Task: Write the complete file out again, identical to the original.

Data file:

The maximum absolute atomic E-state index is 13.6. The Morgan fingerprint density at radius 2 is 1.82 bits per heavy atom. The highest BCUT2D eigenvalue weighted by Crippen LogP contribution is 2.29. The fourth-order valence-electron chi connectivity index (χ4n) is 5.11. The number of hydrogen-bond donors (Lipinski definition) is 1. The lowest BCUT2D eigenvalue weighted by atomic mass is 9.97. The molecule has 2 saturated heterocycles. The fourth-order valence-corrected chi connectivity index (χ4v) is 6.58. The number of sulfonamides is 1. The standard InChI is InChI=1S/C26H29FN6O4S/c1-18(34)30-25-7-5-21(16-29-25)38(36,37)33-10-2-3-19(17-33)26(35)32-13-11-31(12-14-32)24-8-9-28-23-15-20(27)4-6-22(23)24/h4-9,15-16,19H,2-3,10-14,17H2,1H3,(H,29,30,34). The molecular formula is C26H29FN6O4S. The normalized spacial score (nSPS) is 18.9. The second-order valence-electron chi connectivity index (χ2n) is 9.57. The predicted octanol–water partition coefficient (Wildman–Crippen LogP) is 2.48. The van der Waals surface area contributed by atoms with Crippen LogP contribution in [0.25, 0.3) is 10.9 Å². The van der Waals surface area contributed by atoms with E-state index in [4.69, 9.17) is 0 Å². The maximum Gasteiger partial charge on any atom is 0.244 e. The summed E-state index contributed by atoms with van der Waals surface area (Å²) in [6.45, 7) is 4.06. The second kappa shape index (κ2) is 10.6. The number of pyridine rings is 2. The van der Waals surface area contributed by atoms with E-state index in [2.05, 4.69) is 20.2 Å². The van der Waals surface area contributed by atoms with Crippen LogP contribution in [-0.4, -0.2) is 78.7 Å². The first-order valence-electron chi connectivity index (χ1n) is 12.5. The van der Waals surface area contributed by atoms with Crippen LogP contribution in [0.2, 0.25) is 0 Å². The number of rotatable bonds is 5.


The maximum absolute atomic E-state index is 13.6. The Morgan fingerprint density at radius 2 is 1.82 bits per heavy atom. The highest BCUT2D eigenvalue weighted by Crippen LogP contribution is 2.29. The fourth-order valence-electron chi connectivity index (χ4n) is 5.11. The number of hydrogen-bond donors (Lipinski definition) is 1. The lowest BCUT2D eigenvalue weighted by atomic mass is 9.97. The molecule has 2 saturated heterocycles. The fourth-order valence-corrected chi connectivity index (χ4v) is 6.58. The number of sulfonamides is 1. The standard InChI is InChI=1S/C26H29FN6O4S/c1-18(34)30-25-7-5-21(16-29-25)38(36,37)33-10-2-3-19(17-33)26(35)32-13-11-31(12-14-32)24-8-9-28-23-15-20(27)4-6-22(23)24/h4-9,15-16,19H,2-3,10-14,17H2,1H3,(H,29,30,34). The molecular formula is C26H29FN6O4S. The normalized spacial score (nSPS) is 18.9. The second-order valence-electron chi connectivity index (χ2n) is 9.57. The predicted octanol–water partition coefficient (Wildman–Crippen LogP) is 2.48. The van der Waals surface area contributed by atoms with Crippen LogP contribution in [0.25, 0.3) is 10.9 Å². The van der Waals surface area contributed by atoms with E-state index in [4.69, 9.17) is 0 Å². The maximum Gasteiger partial charge on any atom is 0.244 e. The summed E-state index contributed by atoms with van der Waals surface area (Å²) in [6.45, 7) is 4.06. The second kappa shape index (κ2) is 10.6. The number of pyridine rings is 2. The van der Waals surface area contributed by atoms with E-state index in [2.05, 4.69) is 20.2 Å². The van der Waals surface area contributed by atoms with Crippen LogP contribution in [-0.4, -0.2) is 78.7 Å². The first-order valence-electron chi connectivity index (χ1n) is 12.5. The van der Waals surface area contributed by atoms with Crippen LogP contribution in [0.2, 0.25) is 0 Å². The number of rotatable bonds is 5.